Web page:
Q. How much time did you spend on research? And what specific sources, if any, did you consult for Wearing the Cape?
A. While I'm not a huge comic-book collector, I have been reading them all my life. In Wearing the Cape I set out to break or twist as many of the traditional superhero-tropes as possible, but this didn't require research--just rereading my favorite titles. One resource I discovered in the course of writing WtC, which I recommend to anybody who wants to consider Deep Questions of superheroes and morality is Superheroes and Philosophy (Truth, Justice, and the Socratic Way), edited by Tom and Matt Morris.
Q. Where are you from? County, City, State… Where were you educated?
A. Another planet. Actually I was an Air Force brat who grew up all over. I finally settled in Las Vegas, where I got my masters in history before going into financial planning.
Q. When and why did you begin writing? Is it something you’ve always known you wanted to do? Or did it creep up on you?
A. I've been writing for myself all my life; if the internet had come along just a bit sooner I'd probably have become a compulsive writer of fanfic.
Q. When did you first consider yourself a writer?
A. The day I decided on a self-imposed deadline for WtC.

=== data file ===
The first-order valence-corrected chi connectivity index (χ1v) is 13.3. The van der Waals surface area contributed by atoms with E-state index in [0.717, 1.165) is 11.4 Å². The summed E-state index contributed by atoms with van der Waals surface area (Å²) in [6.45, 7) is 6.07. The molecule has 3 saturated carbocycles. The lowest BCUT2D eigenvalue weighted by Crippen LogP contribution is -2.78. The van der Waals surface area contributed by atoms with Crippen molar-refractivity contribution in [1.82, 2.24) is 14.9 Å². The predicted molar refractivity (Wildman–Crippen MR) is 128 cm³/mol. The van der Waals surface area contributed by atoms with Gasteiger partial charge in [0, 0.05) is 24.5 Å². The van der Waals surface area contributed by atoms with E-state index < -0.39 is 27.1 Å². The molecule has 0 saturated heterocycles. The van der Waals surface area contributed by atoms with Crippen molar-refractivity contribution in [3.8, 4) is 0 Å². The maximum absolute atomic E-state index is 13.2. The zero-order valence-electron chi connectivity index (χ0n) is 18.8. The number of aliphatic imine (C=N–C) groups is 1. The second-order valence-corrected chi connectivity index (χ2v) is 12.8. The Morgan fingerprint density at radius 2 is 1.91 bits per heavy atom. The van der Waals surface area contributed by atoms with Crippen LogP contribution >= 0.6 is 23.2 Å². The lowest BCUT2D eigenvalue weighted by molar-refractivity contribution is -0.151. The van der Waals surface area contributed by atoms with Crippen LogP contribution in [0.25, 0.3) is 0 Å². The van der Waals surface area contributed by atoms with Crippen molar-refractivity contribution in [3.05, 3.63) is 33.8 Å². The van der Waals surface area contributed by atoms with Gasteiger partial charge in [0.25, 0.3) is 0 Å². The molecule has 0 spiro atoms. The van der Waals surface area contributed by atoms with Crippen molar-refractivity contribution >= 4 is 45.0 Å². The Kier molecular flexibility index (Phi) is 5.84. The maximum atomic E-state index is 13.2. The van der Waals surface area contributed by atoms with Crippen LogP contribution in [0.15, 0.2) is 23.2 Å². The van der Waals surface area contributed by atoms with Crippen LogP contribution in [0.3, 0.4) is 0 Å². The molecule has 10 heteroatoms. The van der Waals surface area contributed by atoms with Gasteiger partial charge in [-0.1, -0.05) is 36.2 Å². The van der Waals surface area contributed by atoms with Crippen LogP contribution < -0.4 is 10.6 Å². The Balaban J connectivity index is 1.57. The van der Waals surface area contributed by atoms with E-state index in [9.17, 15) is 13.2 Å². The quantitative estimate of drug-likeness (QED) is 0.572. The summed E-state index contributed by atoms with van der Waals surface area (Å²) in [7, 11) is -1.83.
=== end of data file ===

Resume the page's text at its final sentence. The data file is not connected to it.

Q. Tell us a little about your publishing experience. Did you expend a lot of effort to have your book published? What are the pitfalls? The rewards?
A. This could fill an essay. In 2010 I submitted query letters to nearly one hundred literary agencies. In early 2011 I decided to self-publish so that I could move on to the next book. I'm still discovering the pitfalls and rewards.
Q. Outside of the good versus evil motif is there a particular message in Wearing the Cape that you want readers to understand?
A. I really just wanted to tell a good story. As I wrote it other themes emerged, but I didn't write WtC with a "message" in mind.
Q. What book(s) are you reading now? Which books have most influenced your life?
A. Food for another essay. As a kid I discovered The Lord of the Rings and The Chronicles of Narnia, and those two sets of books inspired my love of fantasy stories and told me what heroes should look like. I am currently reading Bridge of Birds, an epic (and hilarious) adventure in Chinese fantasy by Barry Hughart.
Q. Who is your favorite author and what is it that really strikes you about their work?
A. Choose One? Terry Pratchett; he tells beautiful stories of grand adventure and human drama with incredible humor.
Q. What was the hardest part of writing your book? Conversely, what was the easiest?
A. Ideas were the easiest bit. Knowing when I was finished was the hardest.
Q. Do you have any advice for other writers, especially new writers?
A. First, get a reading group, locally or online; without people who will tell you when your writing stinks, you'll never be any good. Second, don't wait to publish until your writing is perfect.
Q. Do you have anything specific that you want to say to your readers?
A. Yes. Comments are welcome.
The Alternative would like to thank Mr. Harmon for his time.
P.S. One of the decidedly worst things about blogger is that you have to have a PHD in HTML to get spacing to work properly on the website. Obviously, I only have a GED.